Nonku and Wandile share the house. Nonku is furthering her studies – she puts food on the table. But Wandile has given up on school and is still going to the club. She has met Nlhlanhla, a married man, and he gives her the drugs now, he is a dealer. Max and Mzi are a thing of the past.
In Wandile’s drugged mind she thinks that Nhlanhla will leave his wife for her. She believes he will leave his family if she can get the house. They can live together. There is one problem, Nonku. Wandile tells Nhlanhla of the house. She tells him she doesn’t know what to do about Nonku. How can they get her to leave so they can be together. And she is sick of Nonku’s preaching.
Wandile is out of the house, she has gone to the shops, when the white Toyota Conquest with tinted windows slides up to the gate and Nhlanhla and his drug dealer crew get out. He saunters up the path and knocks on the door.
There is no answer but they kick the door down.
Nonku is so startled she drops the tea cup in her hand and stands as still as a statue when she sees the two men burst through the door and point their guns at her.
Six gunshots ring out. Two bullets hit her face, four riddle her chest. She crumples to the floor and dies instantly. Nhlanhla and his friend make a swift getaway. Neighbours flood to Wandile’s home after a few minutes.
They find Nonku dead in the kitchen. There’s blood everywhere. One of the bullets went through her chest and tore the bible she had open on the coffee table into a thousand pieces.
“When it is your day it is truly your day,” says MaKheswa, their neighbour and church secretary, through tears. “I had called Nonku just thirty minutes ago to come with us to pray for a sickly child. She said she couldn’t come because she had a runny tummy. Who could kill such an angel of a child?”
Wandile returns to find police vans parked on the road, their blue lights flashing. She sees Nhlanhla’s car and her heart drops. Her words ring out clearly in her mind ‘If she was gone…’ to Nhlanhla but she didn’t mean for this.
Neighbours are on the road, kept at bay by yellow police tape.
“Where were you when all of this happened?” asks Detective Zuma when Wandile finally calms down.
“I was . . . I went to the shops,” says Wandile.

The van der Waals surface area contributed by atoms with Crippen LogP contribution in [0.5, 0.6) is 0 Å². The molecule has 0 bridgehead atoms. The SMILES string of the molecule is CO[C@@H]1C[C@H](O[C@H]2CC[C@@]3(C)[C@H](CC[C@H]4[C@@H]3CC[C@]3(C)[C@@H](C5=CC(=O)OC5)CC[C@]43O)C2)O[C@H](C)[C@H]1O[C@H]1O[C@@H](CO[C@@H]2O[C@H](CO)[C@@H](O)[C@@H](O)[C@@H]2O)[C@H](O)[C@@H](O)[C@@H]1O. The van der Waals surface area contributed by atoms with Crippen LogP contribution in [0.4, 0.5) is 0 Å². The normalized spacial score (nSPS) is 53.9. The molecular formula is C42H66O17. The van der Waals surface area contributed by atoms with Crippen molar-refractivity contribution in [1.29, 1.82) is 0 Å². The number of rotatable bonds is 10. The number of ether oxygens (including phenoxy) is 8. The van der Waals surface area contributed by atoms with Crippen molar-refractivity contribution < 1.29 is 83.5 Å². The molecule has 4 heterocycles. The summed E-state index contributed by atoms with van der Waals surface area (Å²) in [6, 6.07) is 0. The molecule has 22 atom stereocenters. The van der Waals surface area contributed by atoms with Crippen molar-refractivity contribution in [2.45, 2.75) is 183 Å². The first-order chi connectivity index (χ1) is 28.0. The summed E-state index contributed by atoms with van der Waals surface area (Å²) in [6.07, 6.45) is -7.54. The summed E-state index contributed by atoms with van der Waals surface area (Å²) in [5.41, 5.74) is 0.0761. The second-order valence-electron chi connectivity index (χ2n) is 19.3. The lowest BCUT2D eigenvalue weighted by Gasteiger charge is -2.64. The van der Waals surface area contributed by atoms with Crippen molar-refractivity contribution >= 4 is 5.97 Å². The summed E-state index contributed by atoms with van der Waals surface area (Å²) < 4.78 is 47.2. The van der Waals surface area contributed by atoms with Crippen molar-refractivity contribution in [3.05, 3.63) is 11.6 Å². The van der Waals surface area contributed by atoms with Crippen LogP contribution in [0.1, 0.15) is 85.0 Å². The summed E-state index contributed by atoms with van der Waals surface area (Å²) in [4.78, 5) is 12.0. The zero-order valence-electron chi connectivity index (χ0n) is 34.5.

“What did you buy at the shops? Did anyone see you there?”
“Airtime. The cashier. She knows me. What happened? Where is Nonku… ”
Wandile’s heart beats with one loud thud. She has a terrible feeling. When they bring Nonku’s body out she knows who has done this and that she is to blame.
The police check her alibi and the cashier confirms she was there. Nobody came forward in the crowd with information. But MaMthethwa, Wandile’s next door neighbour, saw what happened. She was bringing in clothes from the washing line when she saw two men kick in the door. She heard the gunshots and saw the same men get in a white car and speed off. She has seen the one man before, he is Wandile’s boyfriend. She waits for an hour before she dials the police station. She is scared to come forward with what she saw. What if these men find out she is a witness and come back to kill her? They are gangsters. But she can’t do nothing. Her conscience wins over her fear of being killed.
“Hello, my child. I am the next door neighbour to the house where the young woman was shot tonight,” says MaMthethwa.
“Yes, mam. How can I help you?” says Detective Zuma.
“I saw something before and after I heard gunshots.”
“Okay, mam,” Detective Zuma quickly grabs his notebook and pen. “What did you see?”
“I was bringing in clothes from the washing line. I saw two men kick in the door. I heard gunshots. Two men came out of the house running. They had guns in their hands. One was Wandile’s boyfriend. I think his name is Nhlanhla he drove a white hatchback. It didn’t have a number plate,” says MaMthethwa.
“Thank you very much, ma. I’ll need you to come down to the station so I can take a proper statement,” says Detective Zuma.
“I’d like to remain anonymous, my child. I’m scared of those killers. What if they find out I was speaking to the police?” MaMthethwa drops the call. ‘I think I have seen that car before parked there. I have seen Wandile…” she stops.
The police call Wandile in again and this time she tells them everything.
Tell us: Do you think Wandile is to blame for Nonku’s death?